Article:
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The legal category of nuisance may be easier to use for long distance air pollution after a recent comment by the Ontario Court of Appeal. In Antrim Truck Centre Ltd. v. Ontario (Transportation), 2011 ONCA 419 (CanLII), Justice Epstein ruled that nuisance claims can be successfully made, no matter the distance between the source and the damage, if causation can be proved:

“[116]      Furthermore, as a practical matter, I do not see why proximity should be an element of the test for nuisance.  I accept that for some types of activity that affect another’s property, it may become more difficult to establish nuisance the farther the activity is from the affected land.  The activity in this case, the alteration of road configuration, may be one such activity.  However, this does not mean that one who has suffered an interference with the use and enjoyment of his or her land should be barred from seeking compensation for that interference simply because its source is geographically distant from the affected property.  For example, one could hardly suggest that the owner of a smoke stack bellowing chemicals into the air should be immune from an action in nuisance brought by the owner of a tourist resort who was able to demonstrate that its trees were dying as a result of the effluent, simply because the resort was hundreds of miles away from the polluter: see Smith v. Inco Ltd.[2]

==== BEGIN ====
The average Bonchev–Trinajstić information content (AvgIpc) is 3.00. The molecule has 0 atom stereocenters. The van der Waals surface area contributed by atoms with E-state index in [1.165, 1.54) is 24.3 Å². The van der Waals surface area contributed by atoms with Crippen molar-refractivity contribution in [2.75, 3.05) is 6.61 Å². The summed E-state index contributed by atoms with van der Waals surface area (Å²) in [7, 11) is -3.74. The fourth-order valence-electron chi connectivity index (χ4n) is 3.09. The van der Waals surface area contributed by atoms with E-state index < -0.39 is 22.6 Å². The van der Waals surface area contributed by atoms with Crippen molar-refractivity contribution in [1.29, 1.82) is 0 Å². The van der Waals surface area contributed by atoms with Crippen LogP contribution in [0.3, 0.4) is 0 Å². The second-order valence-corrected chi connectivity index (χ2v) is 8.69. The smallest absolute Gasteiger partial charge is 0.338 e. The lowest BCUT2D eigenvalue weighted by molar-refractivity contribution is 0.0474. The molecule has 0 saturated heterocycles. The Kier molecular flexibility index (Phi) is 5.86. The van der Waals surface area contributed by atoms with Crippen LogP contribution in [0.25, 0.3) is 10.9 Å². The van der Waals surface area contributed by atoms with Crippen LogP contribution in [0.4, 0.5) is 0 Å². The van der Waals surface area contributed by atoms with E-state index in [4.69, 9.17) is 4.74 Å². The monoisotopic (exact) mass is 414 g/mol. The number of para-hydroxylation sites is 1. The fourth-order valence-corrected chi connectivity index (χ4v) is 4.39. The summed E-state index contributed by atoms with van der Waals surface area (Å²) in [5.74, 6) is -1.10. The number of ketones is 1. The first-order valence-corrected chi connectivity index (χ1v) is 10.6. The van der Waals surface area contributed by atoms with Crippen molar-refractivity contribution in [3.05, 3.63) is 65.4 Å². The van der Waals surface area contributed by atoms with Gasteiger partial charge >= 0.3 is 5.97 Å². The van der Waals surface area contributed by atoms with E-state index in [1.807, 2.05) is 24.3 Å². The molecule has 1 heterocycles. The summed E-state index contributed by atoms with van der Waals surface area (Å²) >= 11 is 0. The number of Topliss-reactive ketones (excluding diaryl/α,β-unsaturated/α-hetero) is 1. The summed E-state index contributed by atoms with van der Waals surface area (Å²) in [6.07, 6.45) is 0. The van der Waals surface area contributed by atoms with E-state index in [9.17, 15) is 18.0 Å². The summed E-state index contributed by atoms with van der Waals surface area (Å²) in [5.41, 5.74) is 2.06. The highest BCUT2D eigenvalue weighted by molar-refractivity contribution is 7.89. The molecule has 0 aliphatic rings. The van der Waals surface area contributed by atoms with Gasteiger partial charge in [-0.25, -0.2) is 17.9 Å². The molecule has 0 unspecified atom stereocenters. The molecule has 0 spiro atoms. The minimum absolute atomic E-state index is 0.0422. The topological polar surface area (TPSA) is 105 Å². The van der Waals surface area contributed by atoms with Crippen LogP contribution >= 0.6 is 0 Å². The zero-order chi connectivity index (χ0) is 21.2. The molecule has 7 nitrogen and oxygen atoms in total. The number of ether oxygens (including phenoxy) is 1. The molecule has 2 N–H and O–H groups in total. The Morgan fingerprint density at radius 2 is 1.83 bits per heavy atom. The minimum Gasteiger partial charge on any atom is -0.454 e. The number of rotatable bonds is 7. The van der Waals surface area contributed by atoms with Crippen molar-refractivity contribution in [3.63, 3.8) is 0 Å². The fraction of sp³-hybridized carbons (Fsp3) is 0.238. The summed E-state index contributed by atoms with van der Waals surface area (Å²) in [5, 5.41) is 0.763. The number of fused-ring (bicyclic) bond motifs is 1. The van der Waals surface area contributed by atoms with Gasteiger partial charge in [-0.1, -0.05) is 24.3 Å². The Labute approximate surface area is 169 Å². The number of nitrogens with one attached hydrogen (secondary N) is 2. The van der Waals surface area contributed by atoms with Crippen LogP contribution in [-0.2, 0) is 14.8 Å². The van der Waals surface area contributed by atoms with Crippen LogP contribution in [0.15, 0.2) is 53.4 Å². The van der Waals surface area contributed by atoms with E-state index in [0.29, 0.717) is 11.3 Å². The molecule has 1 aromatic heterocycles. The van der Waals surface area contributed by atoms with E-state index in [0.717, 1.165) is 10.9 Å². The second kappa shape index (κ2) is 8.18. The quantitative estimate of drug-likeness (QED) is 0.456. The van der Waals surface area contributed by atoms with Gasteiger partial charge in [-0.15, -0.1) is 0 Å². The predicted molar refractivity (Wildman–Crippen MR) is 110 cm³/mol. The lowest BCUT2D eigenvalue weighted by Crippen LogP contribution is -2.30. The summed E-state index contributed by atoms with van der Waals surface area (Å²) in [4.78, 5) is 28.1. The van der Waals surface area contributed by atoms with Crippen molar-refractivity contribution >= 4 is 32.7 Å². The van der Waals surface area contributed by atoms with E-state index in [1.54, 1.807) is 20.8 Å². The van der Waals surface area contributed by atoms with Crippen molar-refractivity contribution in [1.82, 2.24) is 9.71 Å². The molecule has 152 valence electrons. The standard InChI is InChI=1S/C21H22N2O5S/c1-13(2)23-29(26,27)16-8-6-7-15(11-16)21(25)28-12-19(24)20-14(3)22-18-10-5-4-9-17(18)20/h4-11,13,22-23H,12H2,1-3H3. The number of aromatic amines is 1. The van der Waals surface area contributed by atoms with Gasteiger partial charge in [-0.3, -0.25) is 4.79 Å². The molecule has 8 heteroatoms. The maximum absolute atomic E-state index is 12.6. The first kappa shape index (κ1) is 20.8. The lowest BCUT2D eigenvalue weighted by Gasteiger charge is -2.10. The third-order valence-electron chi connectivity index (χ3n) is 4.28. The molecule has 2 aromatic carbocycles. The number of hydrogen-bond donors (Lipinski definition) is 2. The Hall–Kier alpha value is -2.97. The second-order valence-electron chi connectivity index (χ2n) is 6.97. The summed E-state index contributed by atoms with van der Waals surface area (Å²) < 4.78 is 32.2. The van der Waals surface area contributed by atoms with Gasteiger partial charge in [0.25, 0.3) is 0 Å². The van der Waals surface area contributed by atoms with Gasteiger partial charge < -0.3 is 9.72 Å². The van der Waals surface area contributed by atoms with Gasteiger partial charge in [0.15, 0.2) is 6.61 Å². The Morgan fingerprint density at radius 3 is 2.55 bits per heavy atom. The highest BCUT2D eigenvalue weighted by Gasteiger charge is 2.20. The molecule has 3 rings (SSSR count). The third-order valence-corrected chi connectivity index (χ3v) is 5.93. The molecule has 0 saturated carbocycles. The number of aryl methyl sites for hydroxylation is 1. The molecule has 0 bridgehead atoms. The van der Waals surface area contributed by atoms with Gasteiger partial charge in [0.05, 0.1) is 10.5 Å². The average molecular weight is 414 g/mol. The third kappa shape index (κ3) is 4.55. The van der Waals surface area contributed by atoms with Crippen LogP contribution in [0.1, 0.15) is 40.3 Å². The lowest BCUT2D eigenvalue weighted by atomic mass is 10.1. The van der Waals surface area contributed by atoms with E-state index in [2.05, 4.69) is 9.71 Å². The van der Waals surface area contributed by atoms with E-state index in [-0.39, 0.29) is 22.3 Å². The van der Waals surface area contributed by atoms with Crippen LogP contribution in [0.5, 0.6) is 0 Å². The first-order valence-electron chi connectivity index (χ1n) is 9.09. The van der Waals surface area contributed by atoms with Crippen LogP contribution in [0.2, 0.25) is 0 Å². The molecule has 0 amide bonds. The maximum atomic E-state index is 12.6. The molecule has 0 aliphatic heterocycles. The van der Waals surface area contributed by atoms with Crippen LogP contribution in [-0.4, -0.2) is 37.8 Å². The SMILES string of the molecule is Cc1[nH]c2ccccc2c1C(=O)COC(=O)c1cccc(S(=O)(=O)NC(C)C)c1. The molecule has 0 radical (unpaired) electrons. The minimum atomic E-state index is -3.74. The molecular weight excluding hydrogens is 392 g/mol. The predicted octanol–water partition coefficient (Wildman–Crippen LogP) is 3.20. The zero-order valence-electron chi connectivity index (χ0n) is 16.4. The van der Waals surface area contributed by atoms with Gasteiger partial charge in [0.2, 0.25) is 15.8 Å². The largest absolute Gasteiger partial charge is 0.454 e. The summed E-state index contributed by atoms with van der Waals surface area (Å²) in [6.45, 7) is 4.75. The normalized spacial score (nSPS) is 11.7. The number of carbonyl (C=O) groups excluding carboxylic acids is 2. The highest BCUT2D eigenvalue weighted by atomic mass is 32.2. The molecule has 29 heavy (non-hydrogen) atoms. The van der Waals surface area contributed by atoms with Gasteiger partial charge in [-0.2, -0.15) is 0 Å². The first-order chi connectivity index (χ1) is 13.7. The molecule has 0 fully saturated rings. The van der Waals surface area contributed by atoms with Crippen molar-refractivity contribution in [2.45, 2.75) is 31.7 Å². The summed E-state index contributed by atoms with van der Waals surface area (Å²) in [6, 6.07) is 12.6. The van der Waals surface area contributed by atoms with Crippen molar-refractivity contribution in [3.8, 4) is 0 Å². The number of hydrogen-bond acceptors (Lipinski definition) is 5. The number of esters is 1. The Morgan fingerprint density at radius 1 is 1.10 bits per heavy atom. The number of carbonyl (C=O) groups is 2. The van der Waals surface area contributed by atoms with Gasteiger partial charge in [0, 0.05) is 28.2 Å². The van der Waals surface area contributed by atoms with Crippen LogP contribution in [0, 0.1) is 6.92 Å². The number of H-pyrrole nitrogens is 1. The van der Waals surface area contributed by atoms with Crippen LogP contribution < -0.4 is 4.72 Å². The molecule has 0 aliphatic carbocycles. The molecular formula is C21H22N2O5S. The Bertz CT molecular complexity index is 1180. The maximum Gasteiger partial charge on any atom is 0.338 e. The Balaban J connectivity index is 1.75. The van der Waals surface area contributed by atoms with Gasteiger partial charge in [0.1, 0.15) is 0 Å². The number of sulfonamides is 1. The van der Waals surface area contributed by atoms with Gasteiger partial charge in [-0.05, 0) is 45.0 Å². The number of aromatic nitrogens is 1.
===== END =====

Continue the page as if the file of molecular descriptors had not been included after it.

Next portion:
I wonder if that will make civil claims easier against the tar sands?

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